Doug McKay: Well, I mean, it's a big deal to us that, of course, what's been so fascinating and engaging about the house to people and terrifying over the years and the reason there's still so much interest in it is because of all the things that went on there. It's like I said before, it's a very important element of this to us, the true story element of things that have gone on there over the years, so we are doing everything that we can research-wise to learn and be familiar with that as much as possible.
Again, like I said, I can't comment on the story that we're going with, but we are paying close attention to the history. I agree with you that there is going to be a lot of relevance to today in the film as well. When we get to a point where I can talk about the storyline, I can elaborate on that, but yeah, I think this is a movie that will appeal to contemporary audiences while also having, what should I say, honoring the true story of what went on in that house at the same time.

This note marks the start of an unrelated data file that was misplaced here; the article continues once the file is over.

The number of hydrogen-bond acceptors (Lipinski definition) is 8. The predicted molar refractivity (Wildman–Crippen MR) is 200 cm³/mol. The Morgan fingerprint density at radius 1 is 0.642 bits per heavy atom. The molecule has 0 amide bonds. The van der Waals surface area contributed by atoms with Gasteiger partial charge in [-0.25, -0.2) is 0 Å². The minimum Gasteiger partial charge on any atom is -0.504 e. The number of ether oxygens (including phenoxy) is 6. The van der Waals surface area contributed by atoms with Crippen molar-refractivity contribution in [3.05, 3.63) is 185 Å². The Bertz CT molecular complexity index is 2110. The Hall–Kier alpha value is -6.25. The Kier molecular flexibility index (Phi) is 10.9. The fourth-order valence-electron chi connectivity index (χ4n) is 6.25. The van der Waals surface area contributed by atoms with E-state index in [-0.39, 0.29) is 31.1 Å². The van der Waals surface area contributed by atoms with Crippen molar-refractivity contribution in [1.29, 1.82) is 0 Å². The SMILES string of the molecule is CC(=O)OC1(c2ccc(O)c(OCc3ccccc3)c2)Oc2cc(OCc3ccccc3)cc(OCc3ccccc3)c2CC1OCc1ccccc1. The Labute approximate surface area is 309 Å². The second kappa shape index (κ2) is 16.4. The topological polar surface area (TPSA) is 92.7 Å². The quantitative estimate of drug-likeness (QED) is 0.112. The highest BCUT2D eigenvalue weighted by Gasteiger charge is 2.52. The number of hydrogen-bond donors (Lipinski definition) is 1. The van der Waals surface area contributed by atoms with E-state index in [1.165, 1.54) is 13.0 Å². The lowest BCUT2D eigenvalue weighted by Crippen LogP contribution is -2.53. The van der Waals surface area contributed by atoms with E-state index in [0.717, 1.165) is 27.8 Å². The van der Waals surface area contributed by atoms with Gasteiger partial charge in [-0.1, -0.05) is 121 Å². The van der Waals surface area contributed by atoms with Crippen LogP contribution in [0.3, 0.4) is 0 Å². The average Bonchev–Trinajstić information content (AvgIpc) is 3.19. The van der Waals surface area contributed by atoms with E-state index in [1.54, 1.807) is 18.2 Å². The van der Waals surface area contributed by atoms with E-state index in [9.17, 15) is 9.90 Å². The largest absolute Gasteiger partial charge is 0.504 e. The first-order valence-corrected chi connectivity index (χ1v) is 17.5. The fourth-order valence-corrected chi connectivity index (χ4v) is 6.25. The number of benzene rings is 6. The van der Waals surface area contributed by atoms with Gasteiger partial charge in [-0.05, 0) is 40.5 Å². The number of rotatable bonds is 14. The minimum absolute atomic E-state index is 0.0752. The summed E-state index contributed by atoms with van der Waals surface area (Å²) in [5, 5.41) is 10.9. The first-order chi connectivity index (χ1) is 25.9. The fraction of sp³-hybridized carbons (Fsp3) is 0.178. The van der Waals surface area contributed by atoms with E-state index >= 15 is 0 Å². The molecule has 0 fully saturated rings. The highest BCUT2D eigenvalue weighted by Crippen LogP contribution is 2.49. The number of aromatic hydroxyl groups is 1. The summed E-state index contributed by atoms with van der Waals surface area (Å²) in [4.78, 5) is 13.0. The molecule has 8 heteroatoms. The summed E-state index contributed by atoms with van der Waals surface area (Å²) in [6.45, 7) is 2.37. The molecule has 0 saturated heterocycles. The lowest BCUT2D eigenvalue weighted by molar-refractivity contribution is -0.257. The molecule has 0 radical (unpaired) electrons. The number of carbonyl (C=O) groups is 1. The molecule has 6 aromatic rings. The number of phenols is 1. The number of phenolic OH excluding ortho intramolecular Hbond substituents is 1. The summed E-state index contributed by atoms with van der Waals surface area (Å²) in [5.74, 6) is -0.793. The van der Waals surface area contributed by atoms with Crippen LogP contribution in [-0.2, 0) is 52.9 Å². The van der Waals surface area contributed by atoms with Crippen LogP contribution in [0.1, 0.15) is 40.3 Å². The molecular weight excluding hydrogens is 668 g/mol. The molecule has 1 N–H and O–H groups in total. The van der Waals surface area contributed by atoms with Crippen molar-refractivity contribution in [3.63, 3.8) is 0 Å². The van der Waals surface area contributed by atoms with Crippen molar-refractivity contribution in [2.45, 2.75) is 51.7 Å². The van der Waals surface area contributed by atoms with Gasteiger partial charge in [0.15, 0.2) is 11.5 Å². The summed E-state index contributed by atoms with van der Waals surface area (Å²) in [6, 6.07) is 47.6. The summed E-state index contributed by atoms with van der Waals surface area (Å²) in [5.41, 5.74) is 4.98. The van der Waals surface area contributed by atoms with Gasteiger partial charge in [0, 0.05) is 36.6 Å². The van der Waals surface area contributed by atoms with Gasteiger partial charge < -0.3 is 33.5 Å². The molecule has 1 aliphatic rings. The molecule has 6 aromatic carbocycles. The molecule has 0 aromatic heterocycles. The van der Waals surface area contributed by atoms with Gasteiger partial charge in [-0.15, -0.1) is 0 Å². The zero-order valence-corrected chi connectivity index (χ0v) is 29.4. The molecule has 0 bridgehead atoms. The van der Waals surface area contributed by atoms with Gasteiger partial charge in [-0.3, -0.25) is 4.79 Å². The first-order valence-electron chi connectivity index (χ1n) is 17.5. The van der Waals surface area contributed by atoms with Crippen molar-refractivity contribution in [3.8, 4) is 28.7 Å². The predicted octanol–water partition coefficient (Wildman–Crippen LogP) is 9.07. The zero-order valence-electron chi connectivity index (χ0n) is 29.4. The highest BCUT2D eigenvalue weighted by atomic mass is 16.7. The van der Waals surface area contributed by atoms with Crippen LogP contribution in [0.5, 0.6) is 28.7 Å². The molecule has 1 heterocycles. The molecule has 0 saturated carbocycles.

Are you guys hoping to get this into production before the end of this year, then?
Doug McKay: Ideally, we'd get it into production before the end of the year. We spent a lot of time together with the brothers developing the story that we want to tell, in developing what it would look like as it branches out into a franchise. That has been a great process and it's gone very well, and now they're actually doing the writing of the script.
At the same time, we want to take our time and make sure we're meeting this the right way because it is such a great story, I think it's possible that we could get it into production later this year. We don't have a commitment date in mind yet as a start date. I think that's very possible, but it's going to be a judgment made on what's best for the film.